On Monday, March 13th a group of Anglicans sang Evensong (the equivalent of Catholic Vespers) in St. Peter’s Basilica. David Moxon, an Anglican “Archbishop” who runs the Anglican Center in Rome, presided over the sacreligious event. Pope Francis was not in attendance.
That this blasphemous ceremony was conducted in St. Peter’s, the seat of the Bishop of Rome, the beating heart of the Eternal City, makes this all the more wicked. One has to wonder just what religion the Catholic Bishops and Cardinals who participated in this service belong to. Certainly not the religion of St. Paul, who in Greece disputed with non-Catholics. Certainly not the religion of St. Augustine, who debated the Donatists. And most definitely not the religion of the Council of Trent, which anathematized those who reject the Petrine Office.
— Anglican Centre Rome (@AnglicanCentre) March 13, 2017
One faith? One church? Sorry. Faith is a theological virtue. Anglicans do not have faith. They cling to mistaken sentiments and false religious beliefs. Their “church” is a man-made imposter established by Henry VIII, not Christ.
The erroneous theology that motivates Catholics to hold these sorts of ecumenical events is premised on the Vatican II idea that Catholics and Protestants need only seek “visible unity.” The claim is that so long as you are baptized and profess that Jesus Christ is the savior then in a certain way you’re already part of Christ’s Church. There’s no need for conversion.
This novel theory is, quite simply, not Catholic. When Our Lord himself prayed that all his followers would be one what he meant was that all of his followers would be united in the same doctrines, the same sacraments, and under the same Pope. In other words, he desired that all men be Catholic. In no way did his prayer for unity mean he wanted Catholics to band together into a loose confederation with Anglicans, Baptists, Lutherans, and the like while agreeing to disagree over doctrine (i.e. while “walking together” in a “reconciled diversity” as Pope Francis likes to say).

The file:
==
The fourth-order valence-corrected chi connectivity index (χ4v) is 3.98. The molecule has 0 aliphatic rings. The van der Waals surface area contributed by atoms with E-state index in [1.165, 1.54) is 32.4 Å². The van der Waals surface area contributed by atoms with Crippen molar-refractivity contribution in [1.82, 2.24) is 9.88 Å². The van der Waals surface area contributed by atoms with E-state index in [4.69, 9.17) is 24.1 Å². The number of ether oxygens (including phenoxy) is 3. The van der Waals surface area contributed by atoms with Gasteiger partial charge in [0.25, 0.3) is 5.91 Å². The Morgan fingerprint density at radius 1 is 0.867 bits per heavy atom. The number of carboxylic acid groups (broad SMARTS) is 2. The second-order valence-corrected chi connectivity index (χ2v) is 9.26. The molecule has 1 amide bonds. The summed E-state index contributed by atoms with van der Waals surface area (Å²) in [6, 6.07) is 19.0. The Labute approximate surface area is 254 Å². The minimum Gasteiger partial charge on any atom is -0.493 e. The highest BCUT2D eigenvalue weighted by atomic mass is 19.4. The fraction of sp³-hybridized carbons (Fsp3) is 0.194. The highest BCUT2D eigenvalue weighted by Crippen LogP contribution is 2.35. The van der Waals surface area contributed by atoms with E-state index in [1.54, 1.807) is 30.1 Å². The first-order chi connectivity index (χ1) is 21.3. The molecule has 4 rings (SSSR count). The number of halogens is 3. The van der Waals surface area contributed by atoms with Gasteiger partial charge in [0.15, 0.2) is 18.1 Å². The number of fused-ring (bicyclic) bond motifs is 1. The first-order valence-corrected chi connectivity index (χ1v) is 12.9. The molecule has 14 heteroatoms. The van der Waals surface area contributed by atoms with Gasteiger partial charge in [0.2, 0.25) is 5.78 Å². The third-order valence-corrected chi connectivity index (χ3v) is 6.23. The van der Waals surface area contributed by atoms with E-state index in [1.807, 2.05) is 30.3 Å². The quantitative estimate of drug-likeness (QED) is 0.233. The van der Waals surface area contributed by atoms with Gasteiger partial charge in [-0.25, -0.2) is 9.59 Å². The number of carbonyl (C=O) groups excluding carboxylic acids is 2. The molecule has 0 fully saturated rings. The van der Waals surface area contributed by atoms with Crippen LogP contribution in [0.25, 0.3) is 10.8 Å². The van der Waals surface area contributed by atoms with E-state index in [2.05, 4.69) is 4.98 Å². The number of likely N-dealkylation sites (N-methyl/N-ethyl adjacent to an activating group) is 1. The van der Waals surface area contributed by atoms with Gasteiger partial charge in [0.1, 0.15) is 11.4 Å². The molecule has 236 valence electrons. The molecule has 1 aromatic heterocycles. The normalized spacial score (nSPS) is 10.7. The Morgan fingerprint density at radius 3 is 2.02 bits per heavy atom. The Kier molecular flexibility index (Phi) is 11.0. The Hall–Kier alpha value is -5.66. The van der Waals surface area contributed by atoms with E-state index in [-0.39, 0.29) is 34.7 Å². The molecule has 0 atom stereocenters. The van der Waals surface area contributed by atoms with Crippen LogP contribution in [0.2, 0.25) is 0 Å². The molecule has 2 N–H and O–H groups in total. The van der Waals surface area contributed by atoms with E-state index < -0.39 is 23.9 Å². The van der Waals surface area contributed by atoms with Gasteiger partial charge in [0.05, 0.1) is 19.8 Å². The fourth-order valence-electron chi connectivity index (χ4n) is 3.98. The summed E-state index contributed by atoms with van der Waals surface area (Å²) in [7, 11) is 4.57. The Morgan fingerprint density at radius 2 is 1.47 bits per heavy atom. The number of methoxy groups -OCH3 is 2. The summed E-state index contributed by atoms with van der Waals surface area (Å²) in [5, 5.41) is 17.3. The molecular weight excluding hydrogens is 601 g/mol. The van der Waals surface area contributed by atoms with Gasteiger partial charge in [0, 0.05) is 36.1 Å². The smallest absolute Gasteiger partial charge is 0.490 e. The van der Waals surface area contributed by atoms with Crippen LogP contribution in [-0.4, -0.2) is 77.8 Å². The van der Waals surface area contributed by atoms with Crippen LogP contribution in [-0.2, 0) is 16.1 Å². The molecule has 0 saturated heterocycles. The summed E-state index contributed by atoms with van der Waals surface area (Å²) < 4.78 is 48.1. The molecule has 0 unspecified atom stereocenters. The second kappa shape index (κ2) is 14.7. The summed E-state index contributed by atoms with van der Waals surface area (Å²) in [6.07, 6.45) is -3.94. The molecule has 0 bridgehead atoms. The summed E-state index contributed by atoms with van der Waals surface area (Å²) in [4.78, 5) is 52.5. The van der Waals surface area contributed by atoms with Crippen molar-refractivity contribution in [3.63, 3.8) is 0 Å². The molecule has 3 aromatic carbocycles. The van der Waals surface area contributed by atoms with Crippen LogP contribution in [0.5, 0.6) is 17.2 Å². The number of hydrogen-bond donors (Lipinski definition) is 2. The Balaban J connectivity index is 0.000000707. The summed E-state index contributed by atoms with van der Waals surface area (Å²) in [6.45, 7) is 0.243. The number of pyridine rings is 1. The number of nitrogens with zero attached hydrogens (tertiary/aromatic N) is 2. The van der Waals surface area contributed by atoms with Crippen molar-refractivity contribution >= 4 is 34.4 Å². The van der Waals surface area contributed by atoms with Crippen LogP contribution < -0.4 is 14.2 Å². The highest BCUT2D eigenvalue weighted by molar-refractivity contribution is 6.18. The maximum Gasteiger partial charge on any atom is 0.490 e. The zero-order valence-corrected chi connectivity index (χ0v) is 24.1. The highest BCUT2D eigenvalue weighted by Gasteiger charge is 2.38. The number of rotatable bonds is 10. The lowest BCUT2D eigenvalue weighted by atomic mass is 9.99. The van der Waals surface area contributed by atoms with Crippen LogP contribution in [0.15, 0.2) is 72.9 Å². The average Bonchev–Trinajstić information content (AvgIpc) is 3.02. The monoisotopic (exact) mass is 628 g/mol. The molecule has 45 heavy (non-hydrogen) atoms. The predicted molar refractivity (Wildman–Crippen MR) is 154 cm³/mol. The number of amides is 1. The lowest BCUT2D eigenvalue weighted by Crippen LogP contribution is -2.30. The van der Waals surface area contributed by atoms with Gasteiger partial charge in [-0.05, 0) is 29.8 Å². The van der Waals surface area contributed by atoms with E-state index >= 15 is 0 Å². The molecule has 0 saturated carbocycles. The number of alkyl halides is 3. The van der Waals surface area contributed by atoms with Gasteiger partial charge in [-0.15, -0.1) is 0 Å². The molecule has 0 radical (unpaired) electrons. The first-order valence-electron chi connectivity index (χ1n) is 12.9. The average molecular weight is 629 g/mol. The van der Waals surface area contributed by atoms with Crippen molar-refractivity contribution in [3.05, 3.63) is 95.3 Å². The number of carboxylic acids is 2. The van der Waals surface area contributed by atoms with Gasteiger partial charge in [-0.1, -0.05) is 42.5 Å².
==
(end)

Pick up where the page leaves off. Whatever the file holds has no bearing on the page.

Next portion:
In these perverse times, some Catholics express a desire to go back to the “good old days” of the “conservative” John Paul II or Pope Benedict. A foolish statement if there ever was one. Francis is simply bringing to its logical conclusion the revolutionary concepts brought into the Church at the Second Vatican Council. He is simply following in the footsteps of his immediate predecessors, both of whom promoted ecumenism and indifferentism during their Pontificates. The only difference is that Francis has his foot all the way down on the accelerator and the car is going 88mph instead of 55.
The only question that remains now is: Who will rebuke Peter to his face and speak against this abominable event? Will a Traditional Bishop stand up for the rights of God and condemn this odious act? Or will Tradition remain silent, under the claim of being prudent? Time will tell. Until then, the laity must defend the faith: